The climber and belayer must wear a harness designed specifically for rock climbing. The harness should fit snugly above the hips, with the buckles for the waist and leg loops doubled backed. Climbers are also required to wear shoes designed specifically for rock climbing. If the climber is wearing a helmet, it should be properly fitted and secure.
Climbers should know the components of the harness they are using
The harnesses that the wall rents out are comprised of simple webbing straps sewn together, incorporating (the color refers to the picture on the right):
The belayer’s strand of rope is threaded through the belay device according to the manufacturer’s specifications and attached to the belayer’s belay loop on their harness using a locked carabiner.
Tube style and Assisted Braking devices are both acceptable for top rope belay at indoor climbing gyms.
For a basic tube style device, feed a bight of rope through either opening and clip both the bight and device’s keeper loop, with the brake strand feeding out of the bottom of the device. Once clipped, there should be no twists in the system or stands wrapping over each other. Verify the carabiner is locked by performing a squeeze test.
Consider an Anchor – A ground anchor is not required for most climbing at the climbing gyms, but should be considered if the climber outweighs their belayer by 20 kg or more. To use the fixed ground anchors, attach an additional locking carabiner to your belay loop, below the belay device, and then clip to a loop on the anchor so that it is relatively taut. Ground anchors are worth considering, too, whenever you’re forced to belay in a place that less than ideal: where you have an obstruction between you and the wall.
Close the system by tying a stopper knot in the end of the rope. This ensures your end of the rope will never pass completely through the belay device, dropping the climber.
Set up the belay device by sliding a bight of rope through the tube closest to your dominant hand. Though many belay devices are symmetrical, some have a grooved inner surface on one side of each tube: This provides additional friction if needed to belay a heavier climber or to belay with a rope that’s thinner or slicker than normal.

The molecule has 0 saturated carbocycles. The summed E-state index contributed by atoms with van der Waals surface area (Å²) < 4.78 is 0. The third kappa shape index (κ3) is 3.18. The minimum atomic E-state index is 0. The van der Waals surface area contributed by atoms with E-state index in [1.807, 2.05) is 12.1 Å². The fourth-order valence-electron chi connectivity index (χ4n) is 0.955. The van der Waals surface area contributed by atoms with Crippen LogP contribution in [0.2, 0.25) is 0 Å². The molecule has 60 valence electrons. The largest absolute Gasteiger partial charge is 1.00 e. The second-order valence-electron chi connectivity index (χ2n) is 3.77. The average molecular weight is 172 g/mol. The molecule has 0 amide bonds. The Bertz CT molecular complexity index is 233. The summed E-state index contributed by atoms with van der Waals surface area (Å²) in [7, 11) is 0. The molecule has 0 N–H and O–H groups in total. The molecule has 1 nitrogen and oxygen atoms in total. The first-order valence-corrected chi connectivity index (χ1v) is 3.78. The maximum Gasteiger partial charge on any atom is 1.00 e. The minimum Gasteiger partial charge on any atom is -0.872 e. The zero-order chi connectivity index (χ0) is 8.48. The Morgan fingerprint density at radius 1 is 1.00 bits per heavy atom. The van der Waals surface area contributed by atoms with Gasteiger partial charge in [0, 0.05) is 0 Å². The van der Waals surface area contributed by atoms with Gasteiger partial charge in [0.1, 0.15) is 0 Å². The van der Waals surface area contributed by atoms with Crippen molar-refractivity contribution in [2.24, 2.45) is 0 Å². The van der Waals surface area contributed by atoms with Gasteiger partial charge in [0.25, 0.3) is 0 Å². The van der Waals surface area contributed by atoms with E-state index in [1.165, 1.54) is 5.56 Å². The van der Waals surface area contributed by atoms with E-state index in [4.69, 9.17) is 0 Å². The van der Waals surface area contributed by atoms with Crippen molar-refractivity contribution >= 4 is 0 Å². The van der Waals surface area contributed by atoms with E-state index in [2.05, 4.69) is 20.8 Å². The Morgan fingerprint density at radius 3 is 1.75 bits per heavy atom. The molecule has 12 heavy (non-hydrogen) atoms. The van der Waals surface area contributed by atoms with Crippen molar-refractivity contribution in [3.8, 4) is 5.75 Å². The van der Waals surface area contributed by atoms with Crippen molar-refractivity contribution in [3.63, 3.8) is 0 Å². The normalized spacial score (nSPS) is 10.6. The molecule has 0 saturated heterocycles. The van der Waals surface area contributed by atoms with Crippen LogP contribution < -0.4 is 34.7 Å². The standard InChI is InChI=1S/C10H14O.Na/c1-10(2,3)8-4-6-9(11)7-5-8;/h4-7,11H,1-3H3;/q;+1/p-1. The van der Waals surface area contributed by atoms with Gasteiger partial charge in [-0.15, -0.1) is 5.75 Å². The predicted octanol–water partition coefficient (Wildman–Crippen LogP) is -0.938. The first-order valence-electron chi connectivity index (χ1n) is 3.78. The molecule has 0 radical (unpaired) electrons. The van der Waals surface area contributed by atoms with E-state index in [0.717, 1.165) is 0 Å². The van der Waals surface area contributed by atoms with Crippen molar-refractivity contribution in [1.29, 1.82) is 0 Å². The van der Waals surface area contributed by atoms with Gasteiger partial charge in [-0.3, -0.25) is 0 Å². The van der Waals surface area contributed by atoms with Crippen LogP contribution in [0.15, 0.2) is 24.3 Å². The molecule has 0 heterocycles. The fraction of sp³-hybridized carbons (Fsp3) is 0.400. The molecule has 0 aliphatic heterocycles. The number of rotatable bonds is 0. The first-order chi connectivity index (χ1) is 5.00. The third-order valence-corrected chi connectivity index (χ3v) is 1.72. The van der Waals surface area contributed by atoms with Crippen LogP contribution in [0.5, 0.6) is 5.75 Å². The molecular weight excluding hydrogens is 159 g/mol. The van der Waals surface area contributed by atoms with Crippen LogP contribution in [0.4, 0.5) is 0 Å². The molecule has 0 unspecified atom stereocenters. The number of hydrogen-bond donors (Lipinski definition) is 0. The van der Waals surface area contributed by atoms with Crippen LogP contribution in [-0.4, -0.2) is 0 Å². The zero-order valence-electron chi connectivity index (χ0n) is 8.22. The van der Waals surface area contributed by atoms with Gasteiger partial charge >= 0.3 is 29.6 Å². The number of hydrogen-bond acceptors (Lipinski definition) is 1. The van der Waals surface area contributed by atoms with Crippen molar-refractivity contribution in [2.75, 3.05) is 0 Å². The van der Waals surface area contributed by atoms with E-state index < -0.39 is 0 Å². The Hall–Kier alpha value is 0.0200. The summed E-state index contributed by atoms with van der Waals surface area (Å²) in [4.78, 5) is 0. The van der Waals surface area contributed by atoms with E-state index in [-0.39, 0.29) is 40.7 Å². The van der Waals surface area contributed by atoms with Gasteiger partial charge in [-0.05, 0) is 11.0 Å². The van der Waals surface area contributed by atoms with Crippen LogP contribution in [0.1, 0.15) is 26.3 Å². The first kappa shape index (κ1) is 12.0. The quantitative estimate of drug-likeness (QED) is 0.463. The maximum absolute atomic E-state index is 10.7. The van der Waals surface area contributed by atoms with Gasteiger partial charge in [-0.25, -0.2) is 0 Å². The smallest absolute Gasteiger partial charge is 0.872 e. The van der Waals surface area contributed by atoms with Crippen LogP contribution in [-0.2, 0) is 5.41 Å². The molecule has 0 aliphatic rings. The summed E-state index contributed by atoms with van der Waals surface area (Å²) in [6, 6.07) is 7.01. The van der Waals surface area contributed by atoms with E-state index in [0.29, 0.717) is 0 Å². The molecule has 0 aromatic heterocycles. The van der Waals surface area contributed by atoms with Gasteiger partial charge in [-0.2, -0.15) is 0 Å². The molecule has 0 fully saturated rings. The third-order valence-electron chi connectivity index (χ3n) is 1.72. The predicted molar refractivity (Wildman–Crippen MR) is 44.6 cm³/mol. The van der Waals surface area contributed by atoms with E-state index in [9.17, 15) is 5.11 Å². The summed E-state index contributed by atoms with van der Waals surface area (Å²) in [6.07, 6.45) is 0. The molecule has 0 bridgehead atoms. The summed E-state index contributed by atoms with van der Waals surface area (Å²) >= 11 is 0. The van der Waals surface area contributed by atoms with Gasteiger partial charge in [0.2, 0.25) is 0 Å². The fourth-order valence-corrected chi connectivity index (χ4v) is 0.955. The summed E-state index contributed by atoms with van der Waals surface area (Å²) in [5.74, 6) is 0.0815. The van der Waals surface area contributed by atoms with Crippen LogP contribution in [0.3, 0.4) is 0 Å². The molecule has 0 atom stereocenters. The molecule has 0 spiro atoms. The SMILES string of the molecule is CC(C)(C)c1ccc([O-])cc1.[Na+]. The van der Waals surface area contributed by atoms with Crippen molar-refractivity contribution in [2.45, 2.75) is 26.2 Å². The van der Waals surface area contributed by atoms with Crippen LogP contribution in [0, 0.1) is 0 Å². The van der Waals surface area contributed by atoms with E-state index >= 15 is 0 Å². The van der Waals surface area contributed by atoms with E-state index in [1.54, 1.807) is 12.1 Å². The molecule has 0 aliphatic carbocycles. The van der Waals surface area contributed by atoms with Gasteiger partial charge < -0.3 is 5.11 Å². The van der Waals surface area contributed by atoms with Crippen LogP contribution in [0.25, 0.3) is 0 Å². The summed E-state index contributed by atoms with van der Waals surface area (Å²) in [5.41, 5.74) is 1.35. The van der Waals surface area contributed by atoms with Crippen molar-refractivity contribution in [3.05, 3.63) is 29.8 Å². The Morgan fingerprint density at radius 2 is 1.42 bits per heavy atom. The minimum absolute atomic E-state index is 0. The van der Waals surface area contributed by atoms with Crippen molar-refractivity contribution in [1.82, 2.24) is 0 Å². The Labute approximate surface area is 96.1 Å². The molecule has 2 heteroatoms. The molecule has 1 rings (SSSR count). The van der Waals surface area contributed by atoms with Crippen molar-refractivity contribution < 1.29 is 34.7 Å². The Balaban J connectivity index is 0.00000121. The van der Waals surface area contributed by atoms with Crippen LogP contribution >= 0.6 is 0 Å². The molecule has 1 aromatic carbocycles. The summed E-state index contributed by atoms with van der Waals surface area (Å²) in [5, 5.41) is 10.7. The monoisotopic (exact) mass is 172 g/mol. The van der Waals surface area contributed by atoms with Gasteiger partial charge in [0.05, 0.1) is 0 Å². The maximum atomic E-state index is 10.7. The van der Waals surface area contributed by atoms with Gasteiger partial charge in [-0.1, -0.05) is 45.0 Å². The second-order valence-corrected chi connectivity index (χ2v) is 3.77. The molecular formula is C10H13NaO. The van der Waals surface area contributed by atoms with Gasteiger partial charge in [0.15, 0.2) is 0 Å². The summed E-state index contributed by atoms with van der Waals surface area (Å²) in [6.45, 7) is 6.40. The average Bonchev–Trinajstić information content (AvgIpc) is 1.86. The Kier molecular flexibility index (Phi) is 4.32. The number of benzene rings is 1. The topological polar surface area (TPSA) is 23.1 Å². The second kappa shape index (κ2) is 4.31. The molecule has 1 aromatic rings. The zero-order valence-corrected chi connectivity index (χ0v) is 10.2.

The climber-rope side of the bight, which goes up to the anchor and back down to the climber, should always be on the top side of your belay device.
Attach a locking carabiner, which must pass through the bight and belay-device cable, as well as your harness belay loop. To avoid stressing the cable on your belay device, make sure the rope bight doesn’t cross over the cable. Lock the carabiner.
Choose the strand of rope closest to the wall, to keep the two strands from rubbing against each other. The climber needs to be attached to the rope with a solid connection that cannot come undone during the climb.
At the climbing gym we require the climber to tie in with a Figure 8 Follow Through, a knot which can withstand a great amount of load and yet be untied relatively easily after the climb.
Follow the harness manufacturer’s specifications on where the knot is tied, typically through both tie-in points. The knot should be tied within 15 cm of the harness and tightly dressed. The remaining tail must be a minimum of 15 cm long. Tying off the extra tail is not required for safety, but may be done to keep it out of the way.